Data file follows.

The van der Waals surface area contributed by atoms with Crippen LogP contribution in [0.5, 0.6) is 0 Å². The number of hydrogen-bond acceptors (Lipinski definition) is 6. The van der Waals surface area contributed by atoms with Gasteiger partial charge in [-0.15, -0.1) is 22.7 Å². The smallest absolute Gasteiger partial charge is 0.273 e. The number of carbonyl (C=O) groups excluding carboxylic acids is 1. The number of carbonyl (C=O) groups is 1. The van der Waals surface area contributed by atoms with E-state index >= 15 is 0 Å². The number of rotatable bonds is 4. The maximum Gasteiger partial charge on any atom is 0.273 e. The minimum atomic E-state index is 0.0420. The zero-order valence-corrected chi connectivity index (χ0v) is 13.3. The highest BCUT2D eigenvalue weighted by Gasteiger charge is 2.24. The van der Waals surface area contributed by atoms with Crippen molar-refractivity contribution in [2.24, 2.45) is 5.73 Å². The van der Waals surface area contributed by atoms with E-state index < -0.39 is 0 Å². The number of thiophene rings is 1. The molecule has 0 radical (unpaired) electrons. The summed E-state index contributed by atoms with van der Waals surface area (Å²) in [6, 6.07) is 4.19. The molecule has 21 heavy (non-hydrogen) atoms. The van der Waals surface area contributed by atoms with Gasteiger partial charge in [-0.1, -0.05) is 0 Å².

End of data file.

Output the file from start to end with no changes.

The van der Waals surface area contributed by atoms with Crippen LogP contribution in [0.5, 0.6) is 0 Å². The number of hydrogen-bond acceptors (Lipinski definition) is 6. The van der Waals surface area contributed by atoms with Gasteiger partial charge in [-0.15, -0.1) is 22.7 Å². The smallest absolute Gasteiger partial charge is 0.273 e. The number of carbonyl (C=O) groups excluding carboxylic acids is 1. The number of carbonyl (C=O) groups is 1. The van der Waals surface area contributed by atoms with E-state index >= 15 is 0 Å². The number of rotatable bonds is 4. The maximum Gasteiger partial charge on any atom is 0.273 e. The minimum atomic E-state index is 0.0420. The zero-order valence-corrected chi connectivity index (χ0v) is 13.3. The highest BCUT2D eigenvalue weighted by Gasteiger charge is 2.24. The van der Waals surface area contributed by atoms with Crippen molar-refractivity contribution in [2.24, 2.45) is 5.73 Å². The van der Waals surface area contributed by atoms with E-state index < -0.39 is 0 Å². The number of thiophene rings is 1. The molecule has 0 radical (unpaired) electrons. The summed E-state index contributed by atoms with van der Waals surface area (Å²) in [6, 6.07) is 4.19. The molecule has 21 heavy (non-hydrogen) atoms. The van der Waals surface area contributed by atoms with Gasteiger partial charge in [-0.1, -0.05) is 0 Å².